Waris Husain: Liberty for Some at the Cost of Equality for All- Pakistan and America’s Existential Problem

Editorial to be published in Pakistan Post.

Liberty is defined as the right to be left alone, equality is the right to access the same rights as every member of the society regardless of religion, ethnicity, or race. The struggle for Civil Rights in America has been limited by the constitutional principle that preserving liberty is more important that enforcing equality. Proponents for of this principle argue that liberty was preserved in the Constitution because the document only listed what the government could not do to individuals, rather than what they should do for the people. However, one must ask questions as to “who” was being awarded the liberty at the creation of America? One will find the same socio-economic group that controls the nation now, was thought to have liberty exclusively then. When a nation is built on the foundation of discrimination and ill-treatment of a minority group, liberty cannot be achieved without the pursuance of equality. This lesson can be applied to Pakistan which is now suffering from the unplanned mixing of several ethnic and religious groups either due to the flood or a shared hate for the Pakistani state.

The Declaration of Independence in America is defined by one of its introductory phrases: “all men are created equal” which was both revolutionary and paradoxical for a society overthrowing rule by kings but still benefiting from the abhorrent practice of slavery. While equality was a central feature to the original American revolutionary documents, it lost its significance in the writing of America’s Constitution in favor of ultimate protection of liberty.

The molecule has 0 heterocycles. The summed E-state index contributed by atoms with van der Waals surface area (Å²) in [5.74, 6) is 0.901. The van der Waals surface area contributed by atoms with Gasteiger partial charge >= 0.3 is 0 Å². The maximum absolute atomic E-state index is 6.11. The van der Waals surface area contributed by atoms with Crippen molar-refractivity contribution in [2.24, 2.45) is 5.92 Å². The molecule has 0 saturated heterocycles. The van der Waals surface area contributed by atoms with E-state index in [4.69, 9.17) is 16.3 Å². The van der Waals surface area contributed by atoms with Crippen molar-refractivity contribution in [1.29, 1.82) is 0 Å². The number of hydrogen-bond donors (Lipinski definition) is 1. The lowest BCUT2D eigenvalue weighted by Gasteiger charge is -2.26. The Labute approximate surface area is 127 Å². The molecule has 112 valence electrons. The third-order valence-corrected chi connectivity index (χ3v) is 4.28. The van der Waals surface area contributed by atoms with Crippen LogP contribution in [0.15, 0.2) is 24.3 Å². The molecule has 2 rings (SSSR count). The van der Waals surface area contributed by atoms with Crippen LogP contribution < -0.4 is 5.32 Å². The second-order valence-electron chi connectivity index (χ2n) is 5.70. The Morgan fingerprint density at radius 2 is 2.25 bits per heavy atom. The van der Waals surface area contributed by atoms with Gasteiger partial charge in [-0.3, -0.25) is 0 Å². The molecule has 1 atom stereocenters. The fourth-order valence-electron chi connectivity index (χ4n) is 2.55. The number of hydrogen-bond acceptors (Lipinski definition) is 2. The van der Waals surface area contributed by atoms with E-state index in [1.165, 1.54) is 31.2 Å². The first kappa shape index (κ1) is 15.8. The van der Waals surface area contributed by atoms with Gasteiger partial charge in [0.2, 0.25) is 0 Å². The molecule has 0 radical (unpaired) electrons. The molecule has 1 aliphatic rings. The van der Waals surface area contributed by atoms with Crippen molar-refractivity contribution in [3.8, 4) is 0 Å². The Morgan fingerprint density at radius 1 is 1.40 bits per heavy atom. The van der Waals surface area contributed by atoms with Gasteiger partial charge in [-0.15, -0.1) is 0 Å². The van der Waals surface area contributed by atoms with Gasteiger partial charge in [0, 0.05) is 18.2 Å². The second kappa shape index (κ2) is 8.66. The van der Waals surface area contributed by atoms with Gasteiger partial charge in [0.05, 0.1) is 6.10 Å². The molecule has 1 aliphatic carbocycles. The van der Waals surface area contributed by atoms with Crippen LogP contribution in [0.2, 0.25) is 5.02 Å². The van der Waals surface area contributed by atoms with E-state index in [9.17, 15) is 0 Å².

One should first explore the frame of mind for the writers of each document to fully understand their true motivations. The Declaration of Independence was a call of revolution to incite the American people to overthrow a monarch who they were required to pay homage and give taxes to as their Overlord. The equality principle was an anti-monarchial call to arms to say for the first time: the king is no more valuable than you or myself, and we have the right to rule ourselves.

However, when these revolutionaries won their war of independence, they wrote the Constitution not as a call for revolution but as the creation of a new order. They focused on liberty as a means to solidify control and dominance by their small group over the new nation. Equality was thrown to the side, and thus the right of liberty was given to those victorious over the British, property-owning Anglo-Saxon males, to the exclusion of blacks, women, and the poor.

Even though the Pakistani Constitution lists many provisions safeguarding equality, the liberty principle has been used to maintain a status-quo of power and property just like America. Throughout the Fundamental Rights section of Pakistan’s Constitution, the state is prohibited from enacting any discriminatory policies. However, there is no positive requirement for the state to ameliorate the unequal distribution of power and resources that Pakistan was built on.